Simple way to identify blocking in SQL Server

In layman’s point of view, blocking can be anything that restricts from being accessed. Say, for example, a person is logged on to a computer which is with a single user account, in case a new person comes up to login to the same account, then the scenario is considered to be blocking.

In SQL Server, similar scenarios come up wherein we experience locks and blocks. General consequences would be one session being blocked by another session. The idea behind it is simple, where a session would be working on a resource and a second session takes birth to access the same resource. Usually, the blocking behavior in SQL server is very normal. 

To check the SQL Server blocking, simply use the command as:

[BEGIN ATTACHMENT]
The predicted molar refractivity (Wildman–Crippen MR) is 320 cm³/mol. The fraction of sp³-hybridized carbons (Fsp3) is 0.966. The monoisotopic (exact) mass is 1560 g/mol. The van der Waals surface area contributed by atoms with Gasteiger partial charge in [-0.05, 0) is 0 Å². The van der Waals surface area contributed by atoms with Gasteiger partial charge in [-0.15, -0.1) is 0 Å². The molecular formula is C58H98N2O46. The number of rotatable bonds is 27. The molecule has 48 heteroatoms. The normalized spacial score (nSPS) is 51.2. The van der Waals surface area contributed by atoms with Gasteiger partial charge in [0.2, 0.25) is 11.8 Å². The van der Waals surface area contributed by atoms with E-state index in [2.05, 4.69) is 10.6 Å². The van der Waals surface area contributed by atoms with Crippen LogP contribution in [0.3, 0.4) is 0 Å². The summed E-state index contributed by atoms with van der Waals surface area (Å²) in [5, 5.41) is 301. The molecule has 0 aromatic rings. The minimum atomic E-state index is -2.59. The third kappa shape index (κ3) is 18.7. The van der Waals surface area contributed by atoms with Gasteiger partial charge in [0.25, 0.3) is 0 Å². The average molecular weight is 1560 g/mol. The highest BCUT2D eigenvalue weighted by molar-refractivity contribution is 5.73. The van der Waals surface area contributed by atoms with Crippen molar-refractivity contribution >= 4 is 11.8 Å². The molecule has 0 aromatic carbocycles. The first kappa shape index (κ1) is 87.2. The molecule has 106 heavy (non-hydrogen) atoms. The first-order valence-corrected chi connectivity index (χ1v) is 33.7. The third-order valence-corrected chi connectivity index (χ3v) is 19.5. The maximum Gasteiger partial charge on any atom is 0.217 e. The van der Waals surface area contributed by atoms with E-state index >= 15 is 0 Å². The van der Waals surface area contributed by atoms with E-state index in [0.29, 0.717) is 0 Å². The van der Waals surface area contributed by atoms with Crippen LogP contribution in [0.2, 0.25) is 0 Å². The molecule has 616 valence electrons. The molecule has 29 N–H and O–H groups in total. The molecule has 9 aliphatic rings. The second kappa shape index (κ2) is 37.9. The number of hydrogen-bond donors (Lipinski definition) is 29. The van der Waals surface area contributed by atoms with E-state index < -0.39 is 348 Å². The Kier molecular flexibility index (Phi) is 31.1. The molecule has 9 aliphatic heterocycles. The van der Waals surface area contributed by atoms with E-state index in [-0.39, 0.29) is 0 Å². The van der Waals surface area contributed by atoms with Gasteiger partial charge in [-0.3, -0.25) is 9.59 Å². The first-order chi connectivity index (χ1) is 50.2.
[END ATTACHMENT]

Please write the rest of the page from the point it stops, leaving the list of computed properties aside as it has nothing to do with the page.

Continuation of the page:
This above command lists the SPIDs along with the status of the process and blocked sessions as “BlkBy” by default using the master system database. The screenshot for the same is mentioned below:

From the screenshot, we find that the 83 SPID is using some resource to block the SPID 2. Here the option to stop the blocking bleeding is to use the command as shown below:


However, doing so will stop the blocking bleed, but there are high changes more problems may creep in case very important sessions are killed in the production server. Henceforth, always keep in mind that killing session should be considered very critical and should be carried by a person much familiar in the field. 


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